Plant Cell Structure
Plants are unique among the eukaryotes, organisms whose cells have membrane-enclosed nuclei and organelles, because they can manufacture their own food. Chlorophyll, which gives plants their green color, enables them to use sunlight to convert water and carbon dioxide into sugars and carbohydrates, chemicals the cell uses for fuel.
Like the fungi, another kingdom of eukaryotes, plant cells have retained the protective cell wall structure of their prokaryotic ancestors. The basic plant cell shares a similar construction motif with the typical eukaryote cell, but does not have centrioles, lysosomes, intermediate filaments, cilia, or flagella, as does the animal cell. Plant cells do, however, have a number of other specialized structures, including a rigid cell wall, central vacuole, plasmodesmata, and chloroplasts. Although plants (and their typical cells) are non-motile, some species produce gametes that do exhibit flagella and are, therefore, able to move about.
Plants can be broadly categorized into two basic types: vascular and nonvascular. Vascular plants are considered to be more advanced than nonvascular plants because they have evolved specialized tissues, namely xylem, which is involved in structural support and water conduction, and phloem, which functions in food conduction. Consequently, they also possess roots, stems, and leaves, representing a higher form of organization that is characteristically absent in plants lacking vascular tissues. The nonvascular plants, members of the division Bryophyta, are usually no more than an inch or two in height because they do not have adequate support, which is provided by vascular tissues to other plants, to grow bigger. They also are more dependent on the environment that surrounds them to maintain appropriate amounts of moisture and, therefore, tend to inhabit damp, shady areas.
It is estimated that there are at least 260,000 species of plants in the world today. They range in size and complexity from small, nonvascular mosses to giant sequoia trees, the largest living organisms, growing as tall as 330 feet (100 meters). Only a tiny percentage of those species are directly used by people for food, shelter, fiber, and medicine. Nonetheless, plants are the basis for the Earth's ecosystem and food web, and without them complex animal life forms (such as humans) could never have evolved. Indeed, all living organisms are dependent either directly or indirectly on the energy produced by photosynthesis, and the byproduct of this process, oxygen, is essential to animals. Plants also reduce the amount of carbon dioxide present in the atmosphere, hinder soil erosion, and influence water levels and quality.
Plants exhibit life cycles that involve alternating generations of diploid forms, which contain paired chromosome sets in their cell nuclei, and haploid forms, which only possess a single set. Generally these two forms of a plant are very dissimilar in appearance. In higher plants, the diploid generation, the members of which are known as sporophytes due to their ability to produce spores, is usually dominant and more recognizable than the haploid gametophyte generation. In Bryophytes, however, the gametophyte form is dominant and physiologically necessary to the sporophyte form.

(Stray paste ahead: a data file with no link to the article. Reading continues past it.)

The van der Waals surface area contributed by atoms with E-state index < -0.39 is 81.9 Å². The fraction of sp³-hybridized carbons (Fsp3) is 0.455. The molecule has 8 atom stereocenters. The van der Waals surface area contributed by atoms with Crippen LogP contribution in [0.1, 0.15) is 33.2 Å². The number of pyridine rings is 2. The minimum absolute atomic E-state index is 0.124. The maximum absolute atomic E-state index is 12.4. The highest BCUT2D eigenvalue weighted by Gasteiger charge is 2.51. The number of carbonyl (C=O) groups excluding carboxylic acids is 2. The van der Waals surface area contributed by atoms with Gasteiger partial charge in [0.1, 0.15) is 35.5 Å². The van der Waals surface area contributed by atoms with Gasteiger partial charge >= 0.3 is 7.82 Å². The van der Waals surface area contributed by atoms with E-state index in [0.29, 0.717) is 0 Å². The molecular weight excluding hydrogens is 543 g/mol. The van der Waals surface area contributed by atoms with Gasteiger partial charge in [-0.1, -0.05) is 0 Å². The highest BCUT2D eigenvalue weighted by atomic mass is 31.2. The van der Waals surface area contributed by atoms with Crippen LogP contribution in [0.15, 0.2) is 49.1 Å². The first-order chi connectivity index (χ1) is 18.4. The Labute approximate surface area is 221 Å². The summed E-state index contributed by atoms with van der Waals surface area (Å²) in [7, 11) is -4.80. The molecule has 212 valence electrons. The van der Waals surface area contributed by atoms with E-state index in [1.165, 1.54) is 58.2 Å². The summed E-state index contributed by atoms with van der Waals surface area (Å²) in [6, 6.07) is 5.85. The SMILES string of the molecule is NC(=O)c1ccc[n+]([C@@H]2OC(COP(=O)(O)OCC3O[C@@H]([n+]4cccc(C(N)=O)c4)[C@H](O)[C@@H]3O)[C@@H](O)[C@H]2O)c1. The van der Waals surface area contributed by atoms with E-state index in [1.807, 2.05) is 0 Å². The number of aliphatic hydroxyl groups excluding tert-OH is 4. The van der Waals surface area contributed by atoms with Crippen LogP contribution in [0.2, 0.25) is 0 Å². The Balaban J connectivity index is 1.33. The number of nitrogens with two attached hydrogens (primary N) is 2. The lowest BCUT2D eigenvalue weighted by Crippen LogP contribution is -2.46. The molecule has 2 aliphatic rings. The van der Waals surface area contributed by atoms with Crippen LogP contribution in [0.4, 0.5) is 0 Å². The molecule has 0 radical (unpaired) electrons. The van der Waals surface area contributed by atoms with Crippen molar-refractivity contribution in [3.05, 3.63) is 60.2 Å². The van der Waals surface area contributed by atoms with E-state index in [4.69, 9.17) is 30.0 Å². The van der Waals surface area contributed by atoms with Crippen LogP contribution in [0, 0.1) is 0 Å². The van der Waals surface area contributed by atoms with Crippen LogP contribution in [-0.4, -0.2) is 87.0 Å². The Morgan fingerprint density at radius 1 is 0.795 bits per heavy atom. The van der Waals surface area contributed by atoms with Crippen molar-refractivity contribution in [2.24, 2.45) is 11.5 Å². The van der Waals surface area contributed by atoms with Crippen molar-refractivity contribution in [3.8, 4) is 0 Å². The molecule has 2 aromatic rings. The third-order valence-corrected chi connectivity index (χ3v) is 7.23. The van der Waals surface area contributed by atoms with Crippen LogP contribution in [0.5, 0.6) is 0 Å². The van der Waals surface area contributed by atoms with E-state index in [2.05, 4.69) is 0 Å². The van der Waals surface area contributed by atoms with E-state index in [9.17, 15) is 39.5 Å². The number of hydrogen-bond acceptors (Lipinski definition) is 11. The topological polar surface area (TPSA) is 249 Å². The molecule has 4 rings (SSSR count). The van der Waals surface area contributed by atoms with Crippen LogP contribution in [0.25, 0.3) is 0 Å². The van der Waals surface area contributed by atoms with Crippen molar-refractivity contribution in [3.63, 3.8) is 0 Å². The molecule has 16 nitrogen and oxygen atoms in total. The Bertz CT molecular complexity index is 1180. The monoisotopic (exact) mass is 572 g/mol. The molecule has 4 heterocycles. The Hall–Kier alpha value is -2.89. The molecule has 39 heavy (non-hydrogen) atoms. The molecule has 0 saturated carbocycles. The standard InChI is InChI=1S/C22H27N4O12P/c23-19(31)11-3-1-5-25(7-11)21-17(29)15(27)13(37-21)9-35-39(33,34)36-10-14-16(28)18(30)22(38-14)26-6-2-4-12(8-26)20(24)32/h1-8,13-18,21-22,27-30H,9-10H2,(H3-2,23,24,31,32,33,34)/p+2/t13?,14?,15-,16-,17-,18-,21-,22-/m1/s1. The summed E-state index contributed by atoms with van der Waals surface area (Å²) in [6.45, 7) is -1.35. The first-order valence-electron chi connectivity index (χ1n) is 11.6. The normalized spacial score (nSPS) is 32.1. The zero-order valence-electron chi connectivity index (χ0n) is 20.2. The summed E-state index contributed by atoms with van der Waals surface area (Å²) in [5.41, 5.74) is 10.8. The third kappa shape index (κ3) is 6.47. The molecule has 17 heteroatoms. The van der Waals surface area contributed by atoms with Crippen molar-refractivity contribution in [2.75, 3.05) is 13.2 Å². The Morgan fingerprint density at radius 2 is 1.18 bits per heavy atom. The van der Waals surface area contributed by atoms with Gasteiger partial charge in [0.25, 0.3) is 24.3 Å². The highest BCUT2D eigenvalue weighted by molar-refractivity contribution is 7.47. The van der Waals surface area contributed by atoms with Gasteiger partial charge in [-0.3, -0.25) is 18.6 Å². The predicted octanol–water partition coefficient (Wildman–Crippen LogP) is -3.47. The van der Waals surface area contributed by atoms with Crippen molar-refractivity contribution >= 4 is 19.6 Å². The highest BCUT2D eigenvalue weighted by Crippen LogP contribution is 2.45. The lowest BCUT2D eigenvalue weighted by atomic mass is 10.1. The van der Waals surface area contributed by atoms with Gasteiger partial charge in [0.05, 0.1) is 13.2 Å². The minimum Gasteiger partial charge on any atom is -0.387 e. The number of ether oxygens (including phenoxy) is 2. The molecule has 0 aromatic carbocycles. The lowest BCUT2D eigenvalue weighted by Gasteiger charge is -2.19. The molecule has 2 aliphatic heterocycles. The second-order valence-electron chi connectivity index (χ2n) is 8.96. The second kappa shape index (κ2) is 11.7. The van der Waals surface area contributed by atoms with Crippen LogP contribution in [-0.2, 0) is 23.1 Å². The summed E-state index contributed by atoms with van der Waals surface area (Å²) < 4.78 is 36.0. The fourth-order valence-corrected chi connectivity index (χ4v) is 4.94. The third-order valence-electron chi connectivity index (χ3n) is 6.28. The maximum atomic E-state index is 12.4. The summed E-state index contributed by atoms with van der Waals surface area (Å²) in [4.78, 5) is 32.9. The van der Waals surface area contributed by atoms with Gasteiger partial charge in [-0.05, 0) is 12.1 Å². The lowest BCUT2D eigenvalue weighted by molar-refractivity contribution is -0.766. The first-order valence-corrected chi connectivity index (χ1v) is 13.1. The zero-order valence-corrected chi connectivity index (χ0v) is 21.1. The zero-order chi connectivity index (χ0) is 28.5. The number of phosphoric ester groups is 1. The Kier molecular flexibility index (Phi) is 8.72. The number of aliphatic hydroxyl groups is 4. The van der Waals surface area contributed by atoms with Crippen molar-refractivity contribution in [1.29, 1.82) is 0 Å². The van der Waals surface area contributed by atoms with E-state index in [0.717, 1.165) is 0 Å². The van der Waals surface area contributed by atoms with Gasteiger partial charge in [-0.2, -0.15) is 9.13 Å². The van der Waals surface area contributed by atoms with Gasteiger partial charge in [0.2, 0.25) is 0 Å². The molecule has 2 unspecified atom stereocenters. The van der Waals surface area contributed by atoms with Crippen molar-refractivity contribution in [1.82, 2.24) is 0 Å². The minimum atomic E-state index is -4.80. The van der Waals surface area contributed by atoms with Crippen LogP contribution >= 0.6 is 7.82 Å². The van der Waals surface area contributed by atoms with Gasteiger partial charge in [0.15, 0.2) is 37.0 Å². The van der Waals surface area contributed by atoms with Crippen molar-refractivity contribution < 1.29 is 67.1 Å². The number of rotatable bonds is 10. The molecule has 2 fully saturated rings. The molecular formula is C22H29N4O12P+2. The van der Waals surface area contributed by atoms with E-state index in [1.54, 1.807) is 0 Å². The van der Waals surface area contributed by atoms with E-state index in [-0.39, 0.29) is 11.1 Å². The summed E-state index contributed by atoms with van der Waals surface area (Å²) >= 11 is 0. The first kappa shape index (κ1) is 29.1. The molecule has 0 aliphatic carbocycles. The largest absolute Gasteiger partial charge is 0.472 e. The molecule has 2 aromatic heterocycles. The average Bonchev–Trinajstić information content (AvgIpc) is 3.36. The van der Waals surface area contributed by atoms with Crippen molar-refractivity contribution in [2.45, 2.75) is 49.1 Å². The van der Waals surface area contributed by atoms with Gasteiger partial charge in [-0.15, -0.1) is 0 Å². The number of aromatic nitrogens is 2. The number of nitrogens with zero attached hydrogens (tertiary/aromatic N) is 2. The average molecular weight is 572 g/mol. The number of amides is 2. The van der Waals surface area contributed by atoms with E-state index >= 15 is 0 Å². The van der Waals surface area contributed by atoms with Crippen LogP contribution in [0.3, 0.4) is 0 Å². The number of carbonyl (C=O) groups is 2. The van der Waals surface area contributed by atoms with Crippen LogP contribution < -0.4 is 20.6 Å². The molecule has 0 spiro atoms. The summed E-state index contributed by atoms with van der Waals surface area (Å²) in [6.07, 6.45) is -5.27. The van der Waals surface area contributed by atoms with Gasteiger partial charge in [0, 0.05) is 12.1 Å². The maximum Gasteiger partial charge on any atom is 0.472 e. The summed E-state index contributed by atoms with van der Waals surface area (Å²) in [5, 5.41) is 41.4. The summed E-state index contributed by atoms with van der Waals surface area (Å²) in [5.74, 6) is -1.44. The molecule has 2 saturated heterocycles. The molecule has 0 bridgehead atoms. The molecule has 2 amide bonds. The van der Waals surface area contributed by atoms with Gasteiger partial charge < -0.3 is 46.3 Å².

Animals are required to consume protein in order to obtain nitrogen, but plants are able to utilize inorganic forms of the element and, therefore, do not need an outside source of protein. Plants do, however, usually require significant amounts of water, which is needed for the photosynthetic process, to maintain cell structure and facilitate growth, and as a means of bringing nutrients to plant cells. The amount of nutrients needed by plant species varies significantly, but nine elements are generally considered to be necessary in relatively large amounts. Termed macroelements, these nutrients include calcium, carbon, hydrogen, magnesium, nitrogen, oxygen, phosphorus, potassium, and sulfur. Seven microelements, which are required by plants in smaller quantities, have also been identified: boron, chlorine, copper, iron, manganese, molybdenum, and zinc.
Thought to have evolved from the green algae, plants have been around since the early Paleozoic era, more than 500 million years ago. The earliest fossil evidence of land plants dates to the Ordovician Period (505 to 438 million years ago). By the Carboniferous Period, about 355 million years ago, most of the Earth was covered by forests of primitive vascular plants, such as lycopods (scale trees) and gymnosperms (pine trees, ginkgos). Angiosperms, the flowering plants, didn't develop until the end of the Cretaceous Period, about 65 million years ago—just as the dinosaurs became extinct.
Leaf Tissue Organization - The plant body is divided into several organs: roots, stems, and leaves. The leaves are the primary photosynthetic organs of plants, serving as key sites where energy from light is converted into chemical energy. Similar to the other organs of a plant, a leaf is comprised of three basic tissue systems, including the dermal, vascular, and ground tissue systems. These three motifs are continuous throughout an entire plant, but their properties vary significantly based upon the organ type in which they are located. All three tissue systems are discussed in this section.
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